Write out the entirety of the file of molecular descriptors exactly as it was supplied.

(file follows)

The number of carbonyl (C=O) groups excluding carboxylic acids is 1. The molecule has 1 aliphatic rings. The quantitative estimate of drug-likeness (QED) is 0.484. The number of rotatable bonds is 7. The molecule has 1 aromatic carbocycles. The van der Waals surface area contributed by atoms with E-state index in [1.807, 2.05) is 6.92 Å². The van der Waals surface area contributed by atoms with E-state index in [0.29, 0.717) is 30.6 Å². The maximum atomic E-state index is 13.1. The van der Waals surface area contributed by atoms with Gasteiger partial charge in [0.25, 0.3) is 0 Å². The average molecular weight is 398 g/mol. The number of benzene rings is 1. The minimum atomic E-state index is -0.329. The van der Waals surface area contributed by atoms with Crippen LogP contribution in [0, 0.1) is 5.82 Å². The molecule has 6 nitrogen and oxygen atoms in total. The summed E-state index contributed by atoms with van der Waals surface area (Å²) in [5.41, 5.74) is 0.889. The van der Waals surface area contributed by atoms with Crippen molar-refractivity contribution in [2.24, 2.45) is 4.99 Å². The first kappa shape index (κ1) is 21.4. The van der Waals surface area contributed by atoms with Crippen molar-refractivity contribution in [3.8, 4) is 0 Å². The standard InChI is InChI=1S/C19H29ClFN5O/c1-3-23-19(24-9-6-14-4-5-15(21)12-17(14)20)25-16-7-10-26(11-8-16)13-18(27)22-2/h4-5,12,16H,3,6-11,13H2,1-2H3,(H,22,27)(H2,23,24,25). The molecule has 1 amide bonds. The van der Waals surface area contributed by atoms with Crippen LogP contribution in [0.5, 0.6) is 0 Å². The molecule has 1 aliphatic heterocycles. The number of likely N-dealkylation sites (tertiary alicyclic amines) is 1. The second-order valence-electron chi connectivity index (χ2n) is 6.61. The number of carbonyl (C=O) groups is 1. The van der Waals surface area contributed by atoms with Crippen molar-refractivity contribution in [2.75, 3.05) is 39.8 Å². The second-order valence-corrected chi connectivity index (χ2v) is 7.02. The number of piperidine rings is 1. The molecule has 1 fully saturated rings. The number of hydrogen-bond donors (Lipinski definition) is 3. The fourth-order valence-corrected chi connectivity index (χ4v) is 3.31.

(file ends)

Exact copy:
The number of carbonyl (C=O) groups excluding carboxylic acids is 1. The molecule has 1 aliphatic rings. The quantitative estimate of drug-likeness (QED) is 0.484. The number of rotatable bonds is 7. The molecule has 1 aromatic carbocycles. The van der Waals surface area contributed by atoms with E-state index in [1.807, 2.05) is 6.92 Å². The van der Waals surface area contributed by atoms with E-state index in [0.29, 0.717) is 30.6 Å². The maximum atomic E-state index is 13.1. The van der Waals surface area contributed by atoms with Gasteiger partial charge in [0.25, 0.3) is 0 Å². The average molecular weight is 398 g/mol. The number of benzene rings is 1. The minimum atomic E-state index is -0.329. The van der Waals surface area contributed by atoms with Crippen LogP contribution in [0, 0.1) is 5.82 Å². The molecule has 6 nitrogen and oxygen atoms in total. The summed E-state index contributed by atoms with van der Waals surface area (Å²) in [5.41, 5.74) is 0.889. The van der Waals surface area contributed by atoms with Crippen molar-refractivity contribution in [2.24, 2.45) is 4.99 Å². The first kappa shape index (κ1) is 21.4. The van der Waals surface area contributed by atoms with Crippen molar-refractivity contribution in [3.8, 4) is 0 Å². The standard InChI is InChI=1S/C19H29ClFN5O/c1-3-23-19(24-9-6-14-4-5-15(21)12-17(14)20)25-16-7-10-26(11-8-16)13-18(27)22-2/h4-5,12,16H,3,6-11,13H2,1-2H3,(H,22,27)(H2,23,24,25). The molecule has 1 amide bonds. The van der Waals surface area contributed by atoms with Crippen LogP contribution in [0.5, 0.6) is 0 Å². The molecule has 1 aliphatic heterocycles. The number of likely N-dealkylation sites (tertiary alicyclic amines) is 1. The second-order valence-electron chi connectivity index (χ2n) is 6.61. The number of carbonyl (C=O) groups is 1. The van der Waals surface area contributed by atoms with Crippen molar-refractivity contribution in [2.75, 3.05) is 39.8 Å². The second-order valence-corrected chi connectivity index (χ2v) is 7.02. The number of piperidine rings is 1. The molecule has 1 fully saturated rings. The number of hydrogen-bond donors (Lipinski definition) is 3. The fourth-order valence-corrected chi connectivity index (χ4v) is 3.31.